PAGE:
Non-Residential Students Considered Guests to Ramapo Campus

Dear Editor:

My name is Michael Fleischmann, secretary of Commuter Affairs. I saw Monika Lasocha’s article, “Ramapo Commuters Don’t Measure Up to Residents,” in the Ramapo News late last month. Monika wrote about several policies in the Guide to Community Living that she strongly felt limited the college experience for commuters.

To be specific, she was upset that commuters have to fill out a Guest Registration Form to be on campus overnight. She was disappointed to see that commuter students are referred to as guests. In fact, commuter students are listed first in the examples of who classifies as a guest. She was upset that commuters have to stay with their host at all times. Additionally, and perhaps more importantly, she was very displeased to know that her Ramapo commuter ID is not a form of acceptable identification for Residence Life. In fact, commuter students’ IDs are listed first in the examples of unacceptable identification.

Being with your host at all times only applies in the residence halls for liability purposes. According to Dr. Chang, commuters cause many of the liabilities that occur at campus residence halls. Commuters are able to study in the library and attend campus-sponsored after hours events without getting a ticket, provided that it is not an unreasonable hour, such as 3 a.m. I have often been on campus around 11 p.m. or midnight. I have never received a ticket at these times.

I spoke with Shekeitha Jeffries, a representative from Residence Life, about the commuter ID not being an acceptable form of identification for the residence halls. Her response was that Residence Life has the responsibility to keep track of all of its residents. The commuter ID does not give Residence Life any information about a commuter, such as if a student is banned from the residence halls. Student IDs are used for many identification-related purposes, including checking out a book and swiping for meals. However, Residence Life stated that a state-issued photo identification card like a driver’s license is needed for the desk attendants. Dr. Chang will look into this matter.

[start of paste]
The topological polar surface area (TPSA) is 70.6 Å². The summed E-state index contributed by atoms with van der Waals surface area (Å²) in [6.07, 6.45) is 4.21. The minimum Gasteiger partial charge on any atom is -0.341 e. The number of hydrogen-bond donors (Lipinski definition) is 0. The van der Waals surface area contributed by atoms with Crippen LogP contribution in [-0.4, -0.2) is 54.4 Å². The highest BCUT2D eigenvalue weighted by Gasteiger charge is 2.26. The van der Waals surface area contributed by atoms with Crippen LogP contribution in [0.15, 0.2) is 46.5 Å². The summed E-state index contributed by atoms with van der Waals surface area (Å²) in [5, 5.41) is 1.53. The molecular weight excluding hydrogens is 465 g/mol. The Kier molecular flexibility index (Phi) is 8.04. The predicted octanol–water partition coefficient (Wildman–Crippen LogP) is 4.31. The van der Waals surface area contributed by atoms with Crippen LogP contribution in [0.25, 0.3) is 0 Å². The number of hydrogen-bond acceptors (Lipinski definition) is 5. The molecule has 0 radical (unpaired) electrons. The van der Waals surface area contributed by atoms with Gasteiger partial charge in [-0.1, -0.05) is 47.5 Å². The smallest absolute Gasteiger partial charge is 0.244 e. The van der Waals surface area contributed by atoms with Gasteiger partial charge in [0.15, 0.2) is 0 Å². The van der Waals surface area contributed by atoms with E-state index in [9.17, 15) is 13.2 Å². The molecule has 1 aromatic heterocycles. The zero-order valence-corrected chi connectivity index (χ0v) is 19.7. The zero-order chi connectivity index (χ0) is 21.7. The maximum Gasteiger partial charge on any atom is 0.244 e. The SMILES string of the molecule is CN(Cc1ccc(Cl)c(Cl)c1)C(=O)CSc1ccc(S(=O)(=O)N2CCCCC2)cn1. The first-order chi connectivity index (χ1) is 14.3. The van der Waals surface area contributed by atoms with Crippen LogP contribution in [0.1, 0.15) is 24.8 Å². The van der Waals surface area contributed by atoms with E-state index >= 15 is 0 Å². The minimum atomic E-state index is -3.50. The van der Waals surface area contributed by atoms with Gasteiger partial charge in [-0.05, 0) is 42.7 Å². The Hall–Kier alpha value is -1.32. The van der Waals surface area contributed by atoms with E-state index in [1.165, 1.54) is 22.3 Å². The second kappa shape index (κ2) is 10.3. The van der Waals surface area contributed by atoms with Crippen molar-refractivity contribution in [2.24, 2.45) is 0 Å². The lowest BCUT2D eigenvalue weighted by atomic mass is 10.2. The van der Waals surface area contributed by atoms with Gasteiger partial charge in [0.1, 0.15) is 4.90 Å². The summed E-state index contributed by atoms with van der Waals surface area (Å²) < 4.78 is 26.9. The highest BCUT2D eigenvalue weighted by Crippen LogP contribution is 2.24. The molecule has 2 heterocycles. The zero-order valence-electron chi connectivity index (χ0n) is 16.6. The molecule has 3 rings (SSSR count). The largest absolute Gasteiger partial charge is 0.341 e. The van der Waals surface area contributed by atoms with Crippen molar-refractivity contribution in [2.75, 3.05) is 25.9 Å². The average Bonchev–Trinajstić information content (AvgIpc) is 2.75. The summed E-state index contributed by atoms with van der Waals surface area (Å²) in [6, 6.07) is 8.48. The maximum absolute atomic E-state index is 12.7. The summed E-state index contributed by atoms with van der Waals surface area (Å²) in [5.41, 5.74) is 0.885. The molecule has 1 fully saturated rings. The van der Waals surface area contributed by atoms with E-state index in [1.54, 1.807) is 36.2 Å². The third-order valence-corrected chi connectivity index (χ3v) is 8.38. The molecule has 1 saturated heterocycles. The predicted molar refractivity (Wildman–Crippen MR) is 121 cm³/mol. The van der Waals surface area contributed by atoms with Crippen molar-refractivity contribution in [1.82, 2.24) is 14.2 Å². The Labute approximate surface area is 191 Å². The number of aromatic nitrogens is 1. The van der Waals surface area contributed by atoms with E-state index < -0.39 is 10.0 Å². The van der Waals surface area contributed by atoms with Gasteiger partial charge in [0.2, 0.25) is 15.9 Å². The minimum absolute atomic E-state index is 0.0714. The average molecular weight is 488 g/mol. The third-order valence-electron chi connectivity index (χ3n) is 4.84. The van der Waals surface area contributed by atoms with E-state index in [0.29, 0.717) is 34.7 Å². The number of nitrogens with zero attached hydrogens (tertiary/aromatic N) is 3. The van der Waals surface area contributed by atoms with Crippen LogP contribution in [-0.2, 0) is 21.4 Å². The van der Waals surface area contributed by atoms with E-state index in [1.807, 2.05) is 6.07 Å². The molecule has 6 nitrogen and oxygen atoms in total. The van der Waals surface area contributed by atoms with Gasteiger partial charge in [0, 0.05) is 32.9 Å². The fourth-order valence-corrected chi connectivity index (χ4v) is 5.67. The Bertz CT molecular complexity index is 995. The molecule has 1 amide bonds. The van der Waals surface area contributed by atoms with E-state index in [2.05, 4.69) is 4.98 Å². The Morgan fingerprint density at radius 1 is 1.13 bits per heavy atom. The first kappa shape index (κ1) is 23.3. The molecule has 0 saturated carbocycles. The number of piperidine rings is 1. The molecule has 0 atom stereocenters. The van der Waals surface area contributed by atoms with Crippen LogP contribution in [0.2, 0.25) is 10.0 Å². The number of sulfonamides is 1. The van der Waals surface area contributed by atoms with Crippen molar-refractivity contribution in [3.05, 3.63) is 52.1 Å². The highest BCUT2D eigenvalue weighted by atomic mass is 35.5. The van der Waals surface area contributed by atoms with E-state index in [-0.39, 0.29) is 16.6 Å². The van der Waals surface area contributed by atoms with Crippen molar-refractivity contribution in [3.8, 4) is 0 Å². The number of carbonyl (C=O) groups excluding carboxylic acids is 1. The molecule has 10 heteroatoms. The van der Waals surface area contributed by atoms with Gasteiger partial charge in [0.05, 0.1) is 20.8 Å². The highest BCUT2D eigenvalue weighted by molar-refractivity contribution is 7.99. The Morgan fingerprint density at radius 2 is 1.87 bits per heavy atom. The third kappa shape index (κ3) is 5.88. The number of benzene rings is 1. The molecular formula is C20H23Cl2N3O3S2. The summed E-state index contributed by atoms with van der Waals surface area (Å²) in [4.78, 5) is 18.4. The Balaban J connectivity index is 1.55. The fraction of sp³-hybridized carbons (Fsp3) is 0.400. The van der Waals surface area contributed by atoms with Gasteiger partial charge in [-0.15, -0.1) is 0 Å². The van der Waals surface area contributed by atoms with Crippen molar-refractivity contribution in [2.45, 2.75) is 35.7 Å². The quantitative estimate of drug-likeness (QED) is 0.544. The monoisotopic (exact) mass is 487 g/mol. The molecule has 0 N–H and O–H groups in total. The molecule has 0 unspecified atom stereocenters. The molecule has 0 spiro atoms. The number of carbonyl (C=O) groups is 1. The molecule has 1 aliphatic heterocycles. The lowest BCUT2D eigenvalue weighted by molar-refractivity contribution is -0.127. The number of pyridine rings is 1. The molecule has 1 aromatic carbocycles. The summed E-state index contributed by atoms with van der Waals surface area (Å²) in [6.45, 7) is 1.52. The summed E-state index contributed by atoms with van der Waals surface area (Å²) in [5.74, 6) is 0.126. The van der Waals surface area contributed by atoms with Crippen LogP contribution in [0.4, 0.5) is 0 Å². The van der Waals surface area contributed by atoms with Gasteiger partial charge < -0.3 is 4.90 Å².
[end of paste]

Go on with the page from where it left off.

After reading Monika’s article, I was very displeased that some commuters are dissatisfied with the previously mentioned college policies. It is important for all students to express what is on their minds in a civil and respectful manner. Not speaking up leads to the false impression that everything is fine.

There are many resources, programs and staff members at Ramapo that are there to promote a sense of community among commuters. I invite all commuters, and even residents, to join Commuter Caucus, the advocacy and programming committee for commuter students. The caucus has done great work in the past, such as arranging to have temporary housing for commuters during inclement weather. The housing has been partially subsidized by the Center for Student Involvement (CSI).

Additionally, we have the Commuter Connections program, which allows first-year commuter students to become acquainted with each other and the campus as a whole. Each week, a speaker comes in to inform commuters about how their office serves students. Past speakers include Chief Markowski from Public Safety, as well as a representative from the library. Another event that we hold is the Commuter Luncheon with administrators. Commuters have the unique opportunity to meet with administrators such as the Director of Student Success and Director of Career Development Center in an informal setting. There are also professional staff members in CSI to complement these administrators.

As Secretary of Commuter Affairs, it is my responsibility to represent all of the commuter needs at Ramapo. I am a commuter and a transfer student myself. I know firsthand the disadvantages and difficulties that can arise, both academically and socially. I invite all commuters, full-time or part-time, traditional or non-traditional, to write to me with any ideas, suggestions or concerns that you may have. My e-mail is I am looking forward to hearing from you.